Understand the origin of power, whether it's from renewable sources, fossil fuels or a mix. Sustainable energy choices align with environmental goals.

Trace the water supply from its source to cooling systems and wastewater disposal. Efficient water usage and responsible disposal contribute to environmental stewardship. 

Comply with current European Environmental, Social, and Governance (ESG) reporting requirements. Anticipate similar regulations in the US. Transparent reporting demonstrates a commitment to sustainability.

On-slab or heavy-duty raised floor

Data centers can have either an on-slab design (directly on the building floor) or a heavy-duty raised floor. The latter provides space for cable routing, cooling infrastructure and weight-bearing capacity.  By way of example, fully populated AI racks can weigh up to 1500 pounds. The floor must handle this load without compromising stability. 

Deployments must consider PSF (pounds per square foot) or KSM (kilograms per square meter) loading limits and elevator weight limits and adhere to PSF/KSM specifications for floor loading. Overloading the floor risks structural damage. If equipment needs to be transported via elevators, consider weight restrictions. Elevators must safely handle heavy server racks during installation or maintenance.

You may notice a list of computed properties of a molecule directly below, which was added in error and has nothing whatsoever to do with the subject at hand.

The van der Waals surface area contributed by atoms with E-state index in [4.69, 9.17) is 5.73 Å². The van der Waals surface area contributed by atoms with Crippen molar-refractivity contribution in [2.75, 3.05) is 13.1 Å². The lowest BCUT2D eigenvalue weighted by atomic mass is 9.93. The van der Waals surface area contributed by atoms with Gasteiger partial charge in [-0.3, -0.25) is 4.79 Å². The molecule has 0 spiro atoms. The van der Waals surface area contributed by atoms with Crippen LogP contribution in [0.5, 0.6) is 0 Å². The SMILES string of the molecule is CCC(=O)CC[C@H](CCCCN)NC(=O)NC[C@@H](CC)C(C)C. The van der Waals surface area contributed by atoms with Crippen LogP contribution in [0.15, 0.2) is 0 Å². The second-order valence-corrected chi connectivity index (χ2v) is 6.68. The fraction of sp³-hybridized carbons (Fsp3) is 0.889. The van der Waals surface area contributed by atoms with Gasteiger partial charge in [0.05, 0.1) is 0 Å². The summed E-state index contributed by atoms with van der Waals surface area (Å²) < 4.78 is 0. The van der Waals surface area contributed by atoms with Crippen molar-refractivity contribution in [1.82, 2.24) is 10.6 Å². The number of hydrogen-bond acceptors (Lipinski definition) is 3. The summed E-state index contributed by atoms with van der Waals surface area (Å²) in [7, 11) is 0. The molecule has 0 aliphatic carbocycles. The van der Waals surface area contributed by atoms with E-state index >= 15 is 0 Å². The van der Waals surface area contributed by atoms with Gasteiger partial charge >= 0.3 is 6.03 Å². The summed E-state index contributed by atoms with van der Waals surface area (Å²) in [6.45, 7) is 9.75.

Space, security and availability

Understand the data center's growth strategy. Available space for future expansion ensures scalability. Assess the availability of key resources like electricity, water and other utilities. Reliable access to these resources is fundamental for sustained operations.

Other Key Considerations

There are other considerations for evaluating a data center for AI use. 


  • Latency: Efficient communication between servers and devices relies on low latency. Minimizing delays ensures smooth data flow.
  • Bandwidth: Adequate bandwidth is essential for handling large-scale data transfers. High-speed connections prevent bottlenecks.
  • Redundancy: Having redundant connections safeguards against service disruptions. If one link fails, another takes over seamlessly.

Reliability and resiliency

  • Disaster planning and mitigation: Robust disaster recovery plans are critical. Evaluate how the data center handles emergencies, such as natural disasters or power outages.
  • Power backups and service level agreements (SLAs):
    • Generators: Backup generators kick in during power outages, ensuring uninterrupted operations.
    • Battery Systems: These provide short-term power backup until generators activate.
    • Flywheel Systems: Kinetic energy storage systems offer rapid power support.

Compliance requirements

Consider legal and regulatory obligations. For instance, GDPR (General Data Protection Regulation) and HIPAA (Health Insurance Portability and Accountability Act) compliance are crucial.

Future-Proofing Power and Cooling

As AI workloads grow, anticipate increasing demands. Plan for scalable power infrastructure and efficient cooling solutions.

Remember, data centers play a pivotal role in supporting AI applications, and thoughtful evaluation ensures optimal performance and reliability.

Is your data center facility prepared for AI workloads?
Leverage our services